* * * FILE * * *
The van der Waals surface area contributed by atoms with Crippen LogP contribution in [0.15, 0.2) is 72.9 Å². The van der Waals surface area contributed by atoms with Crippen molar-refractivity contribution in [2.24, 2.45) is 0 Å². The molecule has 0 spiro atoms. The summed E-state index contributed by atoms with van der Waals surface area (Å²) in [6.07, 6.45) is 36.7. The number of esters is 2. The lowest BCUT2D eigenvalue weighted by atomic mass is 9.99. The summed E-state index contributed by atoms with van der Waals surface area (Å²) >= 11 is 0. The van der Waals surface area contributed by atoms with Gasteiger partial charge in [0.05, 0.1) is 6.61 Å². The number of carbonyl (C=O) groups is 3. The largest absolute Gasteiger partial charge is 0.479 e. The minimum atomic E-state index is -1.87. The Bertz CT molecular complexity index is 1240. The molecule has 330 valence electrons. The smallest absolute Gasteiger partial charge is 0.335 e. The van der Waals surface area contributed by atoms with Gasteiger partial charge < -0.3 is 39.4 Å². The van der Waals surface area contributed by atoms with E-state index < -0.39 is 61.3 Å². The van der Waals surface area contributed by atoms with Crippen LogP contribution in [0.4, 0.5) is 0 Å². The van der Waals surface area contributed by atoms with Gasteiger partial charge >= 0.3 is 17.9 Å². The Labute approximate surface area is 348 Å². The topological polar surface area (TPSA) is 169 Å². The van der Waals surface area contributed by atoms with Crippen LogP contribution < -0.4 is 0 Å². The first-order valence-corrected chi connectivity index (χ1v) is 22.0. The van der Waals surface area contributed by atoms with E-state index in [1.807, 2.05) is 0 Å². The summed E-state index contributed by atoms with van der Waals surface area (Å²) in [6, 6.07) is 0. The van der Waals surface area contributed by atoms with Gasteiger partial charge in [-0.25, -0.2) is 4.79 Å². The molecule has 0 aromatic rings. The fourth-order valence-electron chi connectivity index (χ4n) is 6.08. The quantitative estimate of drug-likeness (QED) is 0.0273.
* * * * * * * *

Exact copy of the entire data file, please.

The van der Waals surface area contributed by atoms with Crippen LogP contribution in [0.15, 0.2) is 72.9 Å². The van der Waals surface area contributed by atoms with Crippen molar-refractivity contribution in [2.24, 2.45) is 0 Å². The molecule has 0 spiro atoms. The summed E-state index contributed by atoms with van der Waals surface area (Å²) in [6.07, 6.45) is 36.7. The number of esters is 2. The lowest BCUT2D eigenvalue weighted by atomic mass is 9.99. The summed E-state index contributed by atoms with van der Waals surface area (Å²) >= 11 is 0. The van der Waals surface area contributed by atoms with Gasteiger partial charge in [0.05, 0.1) is 6.61 Å². The number of carbonyl (C=O) groups is 3. The largest absolute Gasteiger partial charge is 0.479 e. The minimum atomic E-state index is -1.87. The Bertz CT molecular complexity index is 1240. The molecule has 330 valence electrons. The smallest absolute Gasteiger partial charge is 0.335 e. The van der Waals surface area contributed by atoms with Gasteiger partial charge < -0.3 is 39.4 Å². The van der Waals surface area contributed by atoms with E-state index < -0.39 is 61.3 Å². The van der Waals surface area contributed by atoms with Crippen LogP contribution in [0.4, 0.5) is 0 Å². The van der Waals surface area contributed by atoms with Gasteiger partial charge >= 0.3 is 17.9 Å². The Labute approximate surface area is 348 Å². The topological polar surface area (TPSA) is 169 Å². The van der Waals surface area contributed by atoms with Crippen LogP contribution < -0.4 is 0 Å². The first-order valence-corrected chi connectivity index (χ1v) is 22.0. The van der Waals surface area contributed by atoms with E-state index in [1.807, 2.05) is 0 Å². The summed E-state index contributed by atoms with van der Waals surface area (Å²) in [6, 6.07) is 0. The van der Waals surface area contributed by atoms with Gasteiger partial charge in [-0.25, -0.2) is 4.79 Å². The molecule has 0 aromatic rings. The fourth-order valence-electron chi connectivity index (χ4n) is 6.08. The quantitative estimate of drug-likeness (QED) is 0.0273.